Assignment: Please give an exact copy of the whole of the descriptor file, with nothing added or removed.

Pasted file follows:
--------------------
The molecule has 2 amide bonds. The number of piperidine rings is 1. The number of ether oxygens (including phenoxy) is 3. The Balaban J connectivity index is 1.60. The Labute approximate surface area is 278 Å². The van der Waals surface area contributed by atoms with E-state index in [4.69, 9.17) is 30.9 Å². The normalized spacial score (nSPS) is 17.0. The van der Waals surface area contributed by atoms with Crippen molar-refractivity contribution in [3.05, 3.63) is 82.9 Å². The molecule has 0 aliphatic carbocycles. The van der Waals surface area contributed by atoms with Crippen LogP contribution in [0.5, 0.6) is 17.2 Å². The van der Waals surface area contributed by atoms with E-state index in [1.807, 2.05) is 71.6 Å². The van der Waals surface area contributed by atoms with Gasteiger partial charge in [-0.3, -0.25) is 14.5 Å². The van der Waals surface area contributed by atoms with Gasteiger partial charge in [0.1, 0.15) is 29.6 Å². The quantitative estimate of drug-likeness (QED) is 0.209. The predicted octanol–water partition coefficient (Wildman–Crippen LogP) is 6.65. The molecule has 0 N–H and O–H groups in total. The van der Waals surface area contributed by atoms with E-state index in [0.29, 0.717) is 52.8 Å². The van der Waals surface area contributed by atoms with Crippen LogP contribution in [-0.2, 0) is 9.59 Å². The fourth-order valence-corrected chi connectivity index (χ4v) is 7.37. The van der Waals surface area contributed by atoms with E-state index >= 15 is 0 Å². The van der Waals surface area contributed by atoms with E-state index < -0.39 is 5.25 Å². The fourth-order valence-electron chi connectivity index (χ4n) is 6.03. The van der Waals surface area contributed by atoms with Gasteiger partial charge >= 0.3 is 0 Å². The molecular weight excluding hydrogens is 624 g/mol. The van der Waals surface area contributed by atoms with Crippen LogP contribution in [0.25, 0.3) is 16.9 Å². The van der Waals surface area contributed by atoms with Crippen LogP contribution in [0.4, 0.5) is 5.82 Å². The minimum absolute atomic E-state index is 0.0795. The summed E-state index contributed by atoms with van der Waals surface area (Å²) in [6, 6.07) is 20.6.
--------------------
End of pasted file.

The molecule has 2 amide bonds. The number of piperidine rings is 1. The number of ether oxygens (including phenoxy) is 3. The Balaban J connectivity index is 1.60. The Labute approximate surface area is 278 Å². The van der Waals surface area contributed by atoms with E-state index in [4.69, 9.17) is 30.9 Å². The normalized spacial score (nSPS) is 17.0. The van der Waals surface area contributed by atoms with Crippen molar-refractivity contribution in [3.05, 3.63) is 82.9 Å². The molecule has 0 aliphatic carbocycles. The van der Waals surface area contributed by atoms with Crippen LogP contribution in [0.5, 0.6) is 17.2 Å². The van der Waals surface area contributed by atoms with E-state index in [1.807, 2.05) is 71.6 Å². The van der Waals surface area contributed by atoms with Gasteiger partial charge in [-0.3, -0.25) is 14.5 Å². The van der Waals surface area contributed by atoms with Gasteiger partial charge in [0.1, 0.15) is 29.6 Å². The quantitative estimate of drug-likeness (QED) is 0.209. The predicted octanol–water partition coefficient (Wildman–Crippen LogP) is 6.65. The molecule has 0 N–H and O–H groups in total. The van der Waals surface area contributed by atoms with E-state index in [0.29, 0.717) is 52.8 Å². The van der Waals surface area contributed by atoms with Crippen LogP contribution in [-0.2, 0) is 9.59 Å². The fourth-order valence-corrected chi connectivity index (χ4v) is 7.37. The van der Waals surface area contributed by atoms with E-state index >= 15 is 0 Å². The van der Waals surface area contributed by atoms with E-state index < -0.39 is 5.25 Å². The fourth-order valence-electron chi connectivity index (χ4n) is 6.03. The van der Waals surface area contributed by atoms with Gasteiger partial charge >= 0.3 is 0 Å². The molecular weight excluding hydrogens is 624 g/mol. The van der Waals surface area contributed by atoms with Crippen LogP contribution in [0.25, 0.3) is 16.9 Å². The van der Waals surface area contributed by atoms with Crippen LogP contribution in [0.4, 0.5) is 5.82 Å². The minimum absolute atomic E-state index is 0.0795. The summed E-state index contributed by atoms with van der Waals surface area (Å²) in [6, 6.07) is 20.6.